Safety Auditing is a tool developed by US-based Praxis International focused on the formal justice system response to domestic violence. An audit is a systematic review of policies, procedures, and practices. Safety Audits assess whether women’s safety is actually promoted by the justice system policies and procedures designed for that purpose. A safety audit is conducted by a multidisciplinary team drawn from the institutions/systems being audited that examines whether work routines and ways of doing business strengthen or impede safety for survivors. The audit team reviews all aspects of an interagency response to violence and looks for gaps that may create safety risks for survivors. The audit is focused on understanding how 1) a survivor becomes a legal ‘case’; 2) responses to that case are organized and coordinated within and across intervening agencies; and 3) risk factors and safety vary for each individual survivor. The audit team conducts interviews, observational research, and reviews the paper trail created as systems respond to victims. Analysis then focuses on how risks for women result from the systems that are in place and how those risks can be eliminated. This process provides critical feedback into the community response to cases of violence against women. Many resources including overviews, videos and testimonials are available from the Praxis International Safety Audit Resources Page. Templates, illustrations, and worksheets outline the Safety Audit’s philosophical underpinnings, clarify the data collection steps and methodologies, and provide a knowledge base for the team’s work.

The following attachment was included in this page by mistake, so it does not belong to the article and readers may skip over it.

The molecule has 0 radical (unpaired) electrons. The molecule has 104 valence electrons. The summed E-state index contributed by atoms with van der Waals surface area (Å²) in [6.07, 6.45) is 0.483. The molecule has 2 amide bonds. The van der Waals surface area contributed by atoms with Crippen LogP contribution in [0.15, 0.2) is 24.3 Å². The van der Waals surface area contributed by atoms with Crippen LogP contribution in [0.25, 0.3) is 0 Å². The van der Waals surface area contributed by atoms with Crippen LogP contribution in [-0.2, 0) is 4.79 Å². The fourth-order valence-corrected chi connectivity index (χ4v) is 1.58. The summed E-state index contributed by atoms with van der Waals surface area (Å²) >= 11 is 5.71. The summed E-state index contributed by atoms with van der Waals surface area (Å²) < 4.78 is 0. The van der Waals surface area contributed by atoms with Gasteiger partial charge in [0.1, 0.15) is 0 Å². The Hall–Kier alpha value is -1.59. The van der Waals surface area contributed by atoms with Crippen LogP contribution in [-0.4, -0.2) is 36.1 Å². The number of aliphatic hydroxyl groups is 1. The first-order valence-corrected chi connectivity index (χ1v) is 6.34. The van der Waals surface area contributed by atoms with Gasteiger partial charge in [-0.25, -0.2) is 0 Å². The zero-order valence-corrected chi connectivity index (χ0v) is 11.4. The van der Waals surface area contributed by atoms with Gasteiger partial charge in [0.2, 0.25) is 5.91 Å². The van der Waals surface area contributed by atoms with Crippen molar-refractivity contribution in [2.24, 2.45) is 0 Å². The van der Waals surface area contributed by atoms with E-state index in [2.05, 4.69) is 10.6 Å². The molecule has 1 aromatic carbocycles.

The result of a Safety Audit generally is an extensive report, such as the St. Paul Blueprint for Safety. More discussion of the Blueprint for Safety can be found in the Legislation module. Graphic representation of gaps in the justice system that can negatively impact women’s and girls’ safety are also helpful outputs from the auditing process such as this graphic from a safety audit in the US state of Colorado.
Note that in the diagram below, DA = District Attorney.
Source: 2007. El Paso County, Colorado Institutional Safety and Accountability Audit Report, p.27.